Government spending — federal, State, and local — represents the confiscation of resources from the private sector. Any reasonable measure of government spending includes transfer payments (mainly Social Security, Medicare, and Medicaid), which represent income that is taken from persons who earn it and given to persons who do not earn it.
Here is an overview of the patterns of government spending from 1929 through the third quarter of 2011:
Derived from Bureau of Economic Analysis, National Income and Product Accounts, Tables 1.1.5 (lines 1, 21-25), 3.1 (line 17), and 3.2 (line 22).
Total captures all outlays by the federal government and State and local governments for all purposes, including transfer payments. Total non-defense is simply total spending less defense spending. Federal covers all outlays by the federal government, including transfer payments. State & local represents just that. Transfer payments by all governments are driven mainly by outlays for Social Security, Medicare, and Medicaid, which in 2010 accounted for 71 percent of all government spending on “social benefits.” Next is defense, which has been driven mainly by war and the prospect of war. Finally, there is federal non-defense, which is exclusive of transfer payments. This spending enables the federal bureaucracy to perform its non-defense, micromanagement functions: from controlling interest rates and the money supply to regulating the processes and products of America’s businesses to enforcing various forms of discrimination to rewarding well-connected interest groups, and so on into the dark night of fascism.
The rise of government spending began with the onset of the Depression, which saw the federal government supplant State and local governments as the main source of outlays. World War II interrupted but did not break the rising trend in non-defense spending, which has been driven by increases in transfer payments — especially since the inception of Medicare and Medicaid in 1965.
In 1929, on the eve of the Great Depression, government spending of all kinds amounted to 10 percent of GDP, and less than 1 percent of GDP was absorbed by transfer payments. In 1947, following demobilization from World War II, government spending of all kinds was 20 percent of GDP, including 5 percent for transfer payments. Now, total spending consumes about 36 percent of GDP, and transfer payments about 16 percent. All in all, post-World War II spending reflects the dominance of government in the everyday lives of Americans. About 31 percent of GDP goes to non-defense spending by the federal government and State and local governments.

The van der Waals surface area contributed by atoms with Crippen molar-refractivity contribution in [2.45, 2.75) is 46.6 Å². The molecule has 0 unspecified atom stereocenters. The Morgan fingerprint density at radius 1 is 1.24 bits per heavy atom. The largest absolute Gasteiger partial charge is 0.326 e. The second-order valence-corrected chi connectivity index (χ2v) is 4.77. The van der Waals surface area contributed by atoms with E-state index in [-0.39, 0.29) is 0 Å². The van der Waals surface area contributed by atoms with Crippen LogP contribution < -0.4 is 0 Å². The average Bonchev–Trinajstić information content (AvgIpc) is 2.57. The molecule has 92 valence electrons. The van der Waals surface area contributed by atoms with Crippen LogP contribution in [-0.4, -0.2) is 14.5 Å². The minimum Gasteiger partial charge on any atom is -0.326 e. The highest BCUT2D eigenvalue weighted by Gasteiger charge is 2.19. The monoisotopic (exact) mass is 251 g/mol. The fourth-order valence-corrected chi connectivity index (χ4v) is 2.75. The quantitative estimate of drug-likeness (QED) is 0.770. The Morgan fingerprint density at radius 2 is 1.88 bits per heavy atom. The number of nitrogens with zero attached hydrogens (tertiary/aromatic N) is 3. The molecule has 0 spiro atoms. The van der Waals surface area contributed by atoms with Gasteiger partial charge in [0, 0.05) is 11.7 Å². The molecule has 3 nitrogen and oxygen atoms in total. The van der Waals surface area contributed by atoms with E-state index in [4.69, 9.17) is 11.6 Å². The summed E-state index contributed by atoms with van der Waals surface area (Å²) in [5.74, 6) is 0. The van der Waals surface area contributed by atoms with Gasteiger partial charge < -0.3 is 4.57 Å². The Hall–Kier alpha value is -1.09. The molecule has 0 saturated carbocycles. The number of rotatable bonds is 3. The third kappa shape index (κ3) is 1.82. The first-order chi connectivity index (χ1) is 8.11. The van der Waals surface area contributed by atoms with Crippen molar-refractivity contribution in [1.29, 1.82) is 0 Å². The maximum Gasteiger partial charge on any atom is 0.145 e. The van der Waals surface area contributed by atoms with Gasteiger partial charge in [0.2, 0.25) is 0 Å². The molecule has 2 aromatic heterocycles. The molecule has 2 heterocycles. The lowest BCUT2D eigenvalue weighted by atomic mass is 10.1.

Defense spending — a favored target of “liberals” and pseudo-libertarians — is not where the money is. The stability of total government spending as a percentage of GDP from the end of the Vietnam War until 9/11 was bought by short-changing defense, except during the 1980s. Despite 9/11 and the shallow display of unity that followed it, too many Americans have forgotten the main lessons of World War II and the Cold War: Victory and deterrence do not come cheaply. And yet, since 1950, when defense spending reached its post-war nadir, it has lagged far behind the growth of government spending and transfer payments (which, illogically, have soared despite significant real growth in GDP):
Derived from sources cited above, by applying the implicit GDP deflator used to compute GDP in chained 2005 dollars (here).
In addition to the burden of non-defense spending,* there is the large and growing burden of regulatory compliance: about $1.1 trillion in 2004, or 10 percent of GDP. In other words, government now absorbs or controls almost one-half of the nation’s economic output.
Additionally, however, there is the hidden cost of output forgone because taxes and regulations have discouraged those behaviors that cause economic growth (e.g., hard work, capital formation, innovation, and entrepreneurship). I have estimated that were it not for those disincentives GDP would have grown to more than three times its present level.
The iceberg, once again, proves to be vastly larger than its visible tip. In Bastiat‘s words,
a law produces not only one effect, but a series of effects. Of these effects, the first alone is immediate; it appears simultaneously with its cause; it is seen. The other effects emerge only subsequently; they are not seen; we are fortunate if we foresee them.
America’s economy has not been commandeered by the military-industrial complex; it has been commandeered by a far more insidious complex of economically illiterate voters, interest groups, social-engineering “intellectuals,” and power-lusting politicians.
* Defense is a valuable and legitimate “social service,” as I discuss in this post and the posts listed at the end of it. Justice also is a valuable and legitimate “social service,” but spending on police, courts, etc., accounts for only a small fraction of non-defense spending in the U.S.
* * *
Related posts, on the subject of defense spending:
Not Enough Boots
Defense as the Ultimate Social Service
I Have an Idea
The Price of Liberty
How to View Defense Spending
The Best Defense . . .
Not Enough Boots: The Why of It
Delusions of Preparedness
A Grand Strategy for the United States
The Folly of Pacifism
Why We Should (and Should Not) Fight
Rating America’s Wars
Transnationalism and National Defense
The Folly of Pacifism, Again
September 20, 2001: Hillary Clinton Signals the End of “Unity”
On other subjects, see the list at the bottom of “Economic Growth Since World War II.”